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More States Embrace the 2012 IECC, But Not Lovingly

Posted by Mike Collignon

Sep 15, 2014 6:16:00 PM

General Code Information
In early June, an amended version of SB 1023 passed the State Senate by a 47-1 vote. The bill attempts to do away with the current code adoption process, which calls for two-thirds approval of a code change or it is rejected. The amended version of SB 1023 allows “all proposed code changes to be adopted unless two-thirds of the Review and Advisory Council (RAC) votes them out.” It also adds “two members to the RAC with expertise in building energy efficiency.”

The bill still has to pass the House. On July 2, it was amended in committee and then tabled, so no vote is scheduled for the full House yet. Finally, the RAC has to make a decision on the 2015 IECC by June 2015 and perform the required analysis. (Details of the amendment can be read here: http://tinyurl.com/k3q2swr)

After 2009, the RAC process was drastically changed in order to make improvements in the code incredibly difficult. A large contingent of homebuilder RAC members combined with the two-thirds approval requirement made passage of energy efficient provisions almost impossible. This is a process that needs correction. If this bill gets through the House and signed by the Governor, the chances of an updated energy code increase dramatically.

Energy Code Information
In an extremely understated decision, the State has adopted the 2012 IECC without amendments. It will go into effect on July 1, 2015. Two jurisdictions, Clark County and the City of Henderson, are making it effective one year early. Presumably, other communities will move to the new code closer to the State’s effective date.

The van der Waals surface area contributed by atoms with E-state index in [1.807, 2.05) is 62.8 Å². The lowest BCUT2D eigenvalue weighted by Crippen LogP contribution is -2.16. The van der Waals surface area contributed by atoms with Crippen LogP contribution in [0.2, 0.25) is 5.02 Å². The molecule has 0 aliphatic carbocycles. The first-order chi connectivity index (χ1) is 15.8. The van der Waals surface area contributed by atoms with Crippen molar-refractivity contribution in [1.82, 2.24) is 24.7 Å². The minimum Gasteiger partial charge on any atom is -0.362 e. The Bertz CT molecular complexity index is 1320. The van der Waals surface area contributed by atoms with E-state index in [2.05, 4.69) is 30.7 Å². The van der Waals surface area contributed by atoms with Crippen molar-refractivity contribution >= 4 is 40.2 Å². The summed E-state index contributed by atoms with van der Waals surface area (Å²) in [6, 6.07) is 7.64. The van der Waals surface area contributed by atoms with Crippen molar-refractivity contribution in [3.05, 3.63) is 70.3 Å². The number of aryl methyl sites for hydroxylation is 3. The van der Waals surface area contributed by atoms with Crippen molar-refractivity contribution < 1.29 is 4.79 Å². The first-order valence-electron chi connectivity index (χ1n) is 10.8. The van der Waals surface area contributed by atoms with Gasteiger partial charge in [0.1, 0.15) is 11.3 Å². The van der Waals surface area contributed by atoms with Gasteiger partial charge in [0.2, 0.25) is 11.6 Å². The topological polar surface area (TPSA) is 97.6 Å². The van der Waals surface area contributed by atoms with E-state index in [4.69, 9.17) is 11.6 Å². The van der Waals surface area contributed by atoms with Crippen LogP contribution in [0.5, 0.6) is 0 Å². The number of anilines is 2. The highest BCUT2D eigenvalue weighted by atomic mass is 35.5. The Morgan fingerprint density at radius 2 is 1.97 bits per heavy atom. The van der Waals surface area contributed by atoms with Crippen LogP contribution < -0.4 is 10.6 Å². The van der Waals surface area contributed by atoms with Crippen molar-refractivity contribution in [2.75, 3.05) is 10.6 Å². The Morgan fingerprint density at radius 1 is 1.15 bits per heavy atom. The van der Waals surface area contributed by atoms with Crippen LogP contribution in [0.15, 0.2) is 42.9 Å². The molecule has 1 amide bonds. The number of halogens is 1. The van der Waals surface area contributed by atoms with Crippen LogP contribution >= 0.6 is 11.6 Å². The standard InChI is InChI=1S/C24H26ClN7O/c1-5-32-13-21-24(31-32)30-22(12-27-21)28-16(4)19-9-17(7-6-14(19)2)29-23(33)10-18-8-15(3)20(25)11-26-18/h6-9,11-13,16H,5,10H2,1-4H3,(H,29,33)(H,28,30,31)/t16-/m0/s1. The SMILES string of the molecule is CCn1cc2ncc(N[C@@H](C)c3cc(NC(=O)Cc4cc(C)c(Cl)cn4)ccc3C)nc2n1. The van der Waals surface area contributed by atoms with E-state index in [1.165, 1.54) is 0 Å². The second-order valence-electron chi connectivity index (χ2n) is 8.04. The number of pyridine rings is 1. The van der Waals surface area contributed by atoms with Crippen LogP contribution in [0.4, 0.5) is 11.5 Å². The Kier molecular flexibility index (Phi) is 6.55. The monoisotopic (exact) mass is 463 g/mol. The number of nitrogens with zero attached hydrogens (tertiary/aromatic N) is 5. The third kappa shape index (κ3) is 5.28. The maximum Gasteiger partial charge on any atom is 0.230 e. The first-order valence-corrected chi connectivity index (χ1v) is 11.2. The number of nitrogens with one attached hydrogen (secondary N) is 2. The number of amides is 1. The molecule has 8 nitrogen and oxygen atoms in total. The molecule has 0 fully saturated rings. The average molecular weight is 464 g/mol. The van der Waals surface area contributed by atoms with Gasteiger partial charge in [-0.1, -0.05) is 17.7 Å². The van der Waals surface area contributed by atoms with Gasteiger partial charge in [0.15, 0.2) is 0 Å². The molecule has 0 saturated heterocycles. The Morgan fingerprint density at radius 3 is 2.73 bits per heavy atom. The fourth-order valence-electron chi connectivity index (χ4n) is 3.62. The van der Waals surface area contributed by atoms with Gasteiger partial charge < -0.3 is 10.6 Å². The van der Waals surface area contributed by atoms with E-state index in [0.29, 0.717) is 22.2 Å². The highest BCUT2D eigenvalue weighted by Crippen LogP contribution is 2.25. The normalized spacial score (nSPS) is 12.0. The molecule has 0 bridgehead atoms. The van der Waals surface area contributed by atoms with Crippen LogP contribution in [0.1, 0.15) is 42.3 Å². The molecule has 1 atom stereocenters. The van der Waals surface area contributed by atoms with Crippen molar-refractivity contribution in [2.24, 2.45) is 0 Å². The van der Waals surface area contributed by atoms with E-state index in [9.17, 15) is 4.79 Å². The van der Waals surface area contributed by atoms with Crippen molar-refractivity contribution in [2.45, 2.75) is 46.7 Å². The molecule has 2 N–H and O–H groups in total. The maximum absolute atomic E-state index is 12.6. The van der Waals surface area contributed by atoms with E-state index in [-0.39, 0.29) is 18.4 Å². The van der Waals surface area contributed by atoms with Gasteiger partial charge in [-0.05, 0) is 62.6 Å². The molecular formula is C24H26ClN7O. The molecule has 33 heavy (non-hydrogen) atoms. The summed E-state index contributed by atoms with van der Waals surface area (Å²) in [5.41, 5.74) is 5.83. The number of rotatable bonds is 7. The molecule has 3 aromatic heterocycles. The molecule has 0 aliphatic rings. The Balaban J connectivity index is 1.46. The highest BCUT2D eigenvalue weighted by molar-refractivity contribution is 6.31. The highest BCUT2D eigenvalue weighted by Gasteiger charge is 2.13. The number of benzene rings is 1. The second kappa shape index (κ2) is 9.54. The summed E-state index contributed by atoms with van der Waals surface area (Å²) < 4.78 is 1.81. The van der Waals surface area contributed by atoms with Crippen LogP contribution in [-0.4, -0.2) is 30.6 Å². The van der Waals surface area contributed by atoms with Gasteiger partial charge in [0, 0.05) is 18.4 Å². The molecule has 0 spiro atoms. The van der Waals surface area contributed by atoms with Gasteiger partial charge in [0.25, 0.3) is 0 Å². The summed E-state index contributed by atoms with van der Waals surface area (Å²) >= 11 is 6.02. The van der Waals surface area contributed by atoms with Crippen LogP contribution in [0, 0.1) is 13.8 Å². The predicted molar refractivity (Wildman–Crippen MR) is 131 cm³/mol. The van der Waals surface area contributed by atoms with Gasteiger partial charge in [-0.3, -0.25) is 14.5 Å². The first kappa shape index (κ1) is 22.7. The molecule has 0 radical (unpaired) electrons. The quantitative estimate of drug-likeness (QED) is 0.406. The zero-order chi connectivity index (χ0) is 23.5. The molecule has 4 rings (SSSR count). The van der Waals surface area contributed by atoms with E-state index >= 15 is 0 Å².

The unfortunate part of the story is that while the state energy code is law, there are no consequences for non-compliance. Jurisdictions can choose to ignore the code, without repercussions from the State. The cities of Mesquite, North Las Vegas and Las Vegas have all chosen this course of inaction. Their decisions could influence more jurisdictions to follow suit. At present, there has been no progress in finding a state legislator willing to strengthen the law. However, the Nevada State Board of Architecture, Interior Design and Residential Design (NSBAIDRD) has informed all its members that in order to retain their licenses, they must design to the statute. This presents two conflicts for projects in certain jurisdictions. Does the owner of a project adhere to the jurisdiction’s energy code, or the architect’s design? And if the owner decides to ignore the state law, it precludes any and all ethical architects and designers from working on the project, thus hurting local businesses.

Residential Energy Code Information
The State is on the threshold of going to a residential energy code based on the 2012 model energy code, rather than its previous practice of developing its own state-specific code. The code, which includes a few amendments, took almost two years to develop. The amendments include downgrading the wall insulation to R-20 or R-13+5 in climate zone 6 and R-21 in climate zone 7.
Due to a multi-layered bureaucratic process, the code won’t become effective until sometime in 2015.

This is big change for Minnesota, as it ends a long-held practice of crafting its own code. Not only is the State going to rely heavily on the model code, it is also shaving R-5 (20 percent) off the wall insulation requirement for climate zone 6 and R-4 off climate zone 7’s requirement. This is very disappointing for a State that a) heretofore had an energy code that was a little more stringent than the IECC and b) went through a brutal winter where propane was in short supply.

Memo #16 – RAC Process Changes,
Senator Charles McIlhinney

Southwest Energy Efficiency Partnership

Building Codes Assistance Project (BCAP)

Midwest Energy Efficiency Alliance

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